11. Moishe Potemkin says:

    Rabbi Oberstein suggests :”On the other hand, I cannot understand why intelligent people keep aligning themselves with people who shut down the governement and cost the economy 24 billion dollars in a gesture that every experienced politician knew was futile.”

    The answer is simple, and it’s the same reason that he aligns himself with a president he acknowledges is an amateur and error-prone. Given the very limited number of national political options, many intelligent people recognize the looming threats of ever-increasing debt and diminishing freedom that President Obama (with admittedly good, albeit unrealistic, intentions) advocates.

    It would be better, of course, if the Tea Party was more sophisticated in its public relations, and it didn’t have to deal with insincere accusations of racism every time its members explain basic economic theory. But notwithstanding those headwinds, it still represents what many people view as the best of the available options, thus the alignment.

  12. DF says:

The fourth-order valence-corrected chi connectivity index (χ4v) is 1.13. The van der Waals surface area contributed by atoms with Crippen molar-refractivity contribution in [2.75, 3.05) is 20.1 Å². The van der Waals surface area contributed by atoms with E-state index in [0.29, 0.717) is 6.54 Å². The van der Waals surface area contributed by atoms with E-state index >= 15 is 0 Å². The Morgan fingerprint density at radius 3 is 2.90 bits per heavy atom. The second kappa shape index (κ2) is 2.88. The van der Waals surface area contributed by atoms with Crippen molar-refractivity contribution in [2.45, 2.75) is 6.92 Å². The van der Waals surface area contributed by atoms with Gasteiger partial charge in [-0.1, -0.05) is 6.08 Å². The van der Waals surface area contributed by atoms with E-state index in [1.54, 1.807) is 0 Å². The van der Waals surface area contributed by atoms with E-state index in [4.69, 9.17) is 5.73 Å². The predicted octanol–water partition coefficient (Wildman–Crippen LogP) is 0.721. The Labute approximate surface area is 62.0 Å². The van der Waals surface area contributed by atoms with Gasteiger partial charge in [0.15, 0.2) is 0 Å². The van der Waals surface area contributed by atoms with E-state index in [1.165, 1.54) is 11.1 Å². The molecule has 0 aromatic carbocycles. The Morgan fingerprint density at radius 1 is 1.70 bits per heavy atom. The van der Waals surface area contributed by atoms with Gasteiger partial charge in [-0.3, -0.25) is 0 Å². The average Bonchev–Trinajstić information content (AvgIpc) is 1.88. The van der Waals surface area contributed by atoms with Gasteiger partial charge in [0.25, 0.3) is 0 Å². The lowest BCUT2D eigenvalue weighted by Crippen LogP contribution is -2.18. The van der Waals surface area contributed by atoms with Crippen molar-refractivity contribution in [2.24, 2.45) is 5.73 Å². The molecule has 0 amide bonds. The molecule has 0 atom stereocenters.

R. Oberstein – I liked your Maor public speaking classes, and was in your home many times, and respect you as a person. But your positions in this forum can be maddening! You conclude with an easily-agreeable platitude that orthodox Jes can support either party, but you undercut that claim by first taking a swipe at people who brand liebrals as evil, and wondering how anyone can possibly support the Tea Party [which you all but name.] Do you simply not realize that you are being just as divisive as the people you are castigating? In essence, you are saying anyone who takes a different position than YOU is stupid – a common claim of the left, and the mirror image of calling the left stupid.

    Dr. Shick did the same thing in his post: conclude with a nice platitude, but not before undermining it by attacking President Bush and praising Obama.